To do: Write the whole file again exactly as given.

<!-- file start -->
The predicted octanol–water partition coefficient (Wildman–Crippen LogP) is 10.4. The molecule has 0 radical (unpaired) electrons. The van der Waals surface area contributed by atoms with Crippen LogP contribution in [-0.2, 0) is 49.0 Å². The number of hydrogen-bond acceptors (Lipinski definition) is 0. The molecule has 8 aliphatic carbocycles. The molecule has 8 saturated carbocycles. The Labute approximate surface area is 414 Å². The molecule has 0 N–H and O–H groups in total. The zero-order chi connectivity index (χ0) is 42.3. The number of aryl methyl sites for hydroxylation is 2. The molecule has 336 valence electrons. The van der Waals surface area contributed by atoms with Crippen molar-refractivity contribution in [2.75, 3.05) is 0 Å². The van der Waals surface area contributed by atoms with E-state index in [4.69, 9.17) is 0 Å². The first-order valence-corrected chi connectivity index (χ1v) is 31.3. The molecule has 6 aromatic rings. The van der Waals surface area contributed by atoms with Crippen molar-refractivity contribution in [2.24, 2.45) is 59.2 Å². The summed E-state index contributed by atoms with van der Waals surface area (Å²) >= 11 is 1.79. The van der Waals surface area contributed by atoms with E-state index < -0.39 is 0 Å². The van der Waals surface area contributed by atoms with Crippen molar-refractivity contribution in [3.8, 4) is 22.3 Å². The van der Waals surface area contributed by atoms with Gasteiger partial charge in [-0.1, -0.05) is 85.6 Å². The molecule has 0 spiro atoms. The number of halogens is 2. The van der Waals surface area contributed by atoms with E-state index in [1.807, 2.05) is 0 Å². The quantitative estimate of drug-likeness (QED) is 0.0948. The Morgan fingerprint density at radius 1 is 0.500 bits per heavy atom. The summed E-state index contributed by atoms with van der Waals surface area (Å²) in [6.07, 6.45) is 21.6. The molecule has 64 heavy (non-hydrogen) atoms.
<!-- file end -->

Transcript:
The predicted octanol–water partition coefficient (Wildman–Crippen LogP) is 10.4. The molecule has 0 radical (unpaired) electrons. The van der Waals surface area contributed by atoms with Crippen LogP contribution in [-0.2, 0) is 49.0 Å². The number of hydrogen-bond acceptors (Lipinski definition) is 0. The molecule has 8 aliphatic carbocycles. The molecule has 8 saturated carbocycles. The Labute approximate surface area is 414 Å². The molecule has 0 N–H and O–H groups in total. The zero-order chi connectivity index (χ0) is 42.3. The number of aryl methyl sites for hydroxylation is 2. The molecule has 336 valence electrons. The van der Waals surface area contributed by atoms with Crippen molar-refractivity contribution in [2.75, 3.05) is 0 Å². The van der Waals surface area contributed by atoms with E-state index in [4.69, 9.17) is 0 Å². The first-order valence-corrected chi connectivity index (χ1v) is 31.3. The molecule has 6 aromatic rings. The van der Waals surface area contributed by atoms with Crippen molar-refractivity contribution in [2.24, 2.45) is 59.2 Å². The summed E-state index contributed by atoms with van der Waals surface area (Å²) >= 11 is 1.79. The van der Waals surface area contributed by atoms with E-state index < -0.39 is 0 Å². The van der Waals surface area contributed by atoms with Crippen molar-refractivity contribution in [3.8, 4) is 22.3 Å². The van der Waals surface area contributed by atoms with Gasteiger partial charge in [-0.1, -0.05) is 85.6 Å². The molecule has 0 spiro atoms. The number of halogens is 2. The van der Waals surface area contributed by atoms with E-state index in [1.807, 2.05) is 0 Å². The quantitative estimate of drug-likeness (QED) is 0.0948. The Morgan fingerprint density at radius 1 is 0.500 bits per heavy atom. The summed E-state index contributed by atoms with van der Waals surface area (Å²) in [6.07, 6.45) is 21.6. The molecule has 64 heavy (non-hydrogen) atoms.